In many settler-colonial states like Canada and Australia, it has become a matter of courtesy for officials to make a land acknowledgment at the start of an event.ii This does indicate some success in the ongoing struggle over historical memory, but the ceremony slips quickly into being an empty gesture. The land has never been given back, and the communities on that land who are symbolically recognized in these statements continue to be socially marginalized. What is a land acknowledgment, then, other than a mindfulness practice? As soon as new exploitable resources are discovered or a pipeline needs to be built through Indigenous lands, the state resumes its age-old brutality.
In Eurocentric discourses, many worldwide colonial uprisings are viewed all too often as tragic and impotent attempts to overcome the mighty colonial order. Indirectly, participants in anti-colonial resistance are attributed with false consciousness, or simply folly, to have tried to take on a great power from the peripheries of “civilization.” But is the struggle even over? What is the end of the world, after all, other than the destruction of the basis of existence, exhaustion, and hopelessness?
Isn’t this world the sum total of past apocalypses?
The only response to those who still oppose perpetual colonial exclusion has been to shout, “It’s your own fault!” and offer “integration” into the economic system. Today, in light of the coming catastrophes, the question posed by African-American author James Baldwin once again presents itself: “Do I really want to be integrated into a burning house?” Also, the structural integrity of the house is questionable. Isn’t this world indeed the sum of past apocalypses? The machinery powered by fossil fuels, land theft, and exploitation runs merrily on.
Still today, this is what continues to drive uprisings, blockades, and protests. It is not rare for Indigenous communities, the descendants of those who have already experienced the apocalypse, to be on the very front lines: the many smallholder farmers living in subsistence economies; the five percent of people living in Indigenous communities and who are caretakers of over eighty percent of the endangered biodiversity of the world; or the Water Protectors who, five years ago at the Standing Rock protest in the US, fought to ensure that ever-more-precious water would not be polluted by tar sands oil.
That broad movements like this are still possible today has also been shown by Black Lives Matter. It stands in a long tradition of Black resistance: those who gather under its banner come from many different thought traditions, but they are speaking one language. Black Lives Matter doesn’t have some secret recipe, but is an outgrowth of the ways Black people in the Americas have been coming together for centuries.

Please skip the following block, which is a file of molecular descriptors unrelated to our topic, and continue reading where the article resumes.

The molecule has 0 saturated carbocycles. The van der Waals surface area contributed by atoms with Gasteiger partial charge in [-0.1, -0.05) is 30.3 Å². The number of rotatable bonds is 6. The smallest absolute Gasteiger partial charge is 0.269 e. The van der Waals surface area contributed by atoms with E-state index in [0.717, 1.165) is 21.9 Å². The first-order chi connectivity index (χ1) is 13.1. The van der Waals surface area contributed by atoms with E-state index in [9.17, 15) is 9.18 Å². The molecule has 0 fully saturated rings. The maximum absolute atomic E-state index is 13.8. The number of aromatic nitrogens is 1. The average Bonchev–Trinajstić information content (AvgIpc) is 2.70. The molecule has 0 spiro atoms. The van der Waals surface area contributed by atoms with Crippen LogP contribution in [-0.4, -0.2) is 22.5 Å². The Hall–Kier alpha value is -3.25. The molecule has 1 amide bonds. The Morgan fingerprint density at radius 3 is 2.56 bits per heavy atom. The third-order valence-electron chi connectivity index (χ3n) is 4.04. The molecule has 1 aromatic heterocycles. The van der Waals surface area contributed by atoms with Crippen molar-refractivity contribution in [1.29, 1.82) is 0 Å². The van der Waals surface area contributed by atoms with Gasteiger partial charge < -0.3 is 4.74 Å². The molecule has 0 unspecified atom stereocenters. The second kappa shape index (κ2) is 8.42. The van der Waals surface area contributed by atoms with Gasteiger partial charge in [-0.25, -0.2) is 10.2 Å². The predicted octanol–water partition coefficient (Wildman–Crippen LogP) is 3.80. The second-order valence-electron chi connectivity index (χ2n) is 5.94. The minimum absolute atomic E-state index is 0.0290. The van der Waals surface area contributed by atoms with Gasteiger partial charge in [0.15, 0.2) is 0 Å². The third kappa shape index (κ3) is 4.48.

There is an exchange of ideas happening in these movements—for example, around concepts of transformative justice, or the demand for rights for Mother Earth like in Ecuador, a proposal that should assist in overcoming the false divide between people and nature. During the forest fires in the US, Australia, and Canada, many groups pointed out that Indigenous communities have centuries’ worth of knowledge and experience when it comes to forest management. And still it takes a lot of “persuasive labor” for them to achieve any kind of legislative or organizational voice in matters of land use or even firefighting.
There is no lack of knowledge or ideas. And right now, as we can plainly see time is running out, and as the industrial nations of the world are stalling out on climate change mitigation efforts, it should be clear that no solutions will be coming out of those countries. These countries do, however, still dictate the rules to a great part of the world, and insist that we’ll all just have to get used to it, as if it hasn’t been like this for the last five hundred years already.
The question, then, of whether signs of a coming apocalypse will lead to resignation, is perhaps a question of for whom. For those who have already been fighting for centuries, this isn’t a question at all.
Paul Dziedzic is an editor at ak.
Translated with author’s permission by Antidote.
Featured image: illustration by Maik Banks, via analyse & kritik
i Not to be confused with the nation-states that currently carry this name. The kingdom stretched all the way along the west African coast from today’s Republic of Congo to Angola.
ii Example of a land acknowledgment in Australia: “I begin today by acknowledging the Traditional Custodians of the land on which we gather today, and pay my respects to their Elders past and present. I extend that respect to Aboriginal and Torres Strait Islander peoples here today.”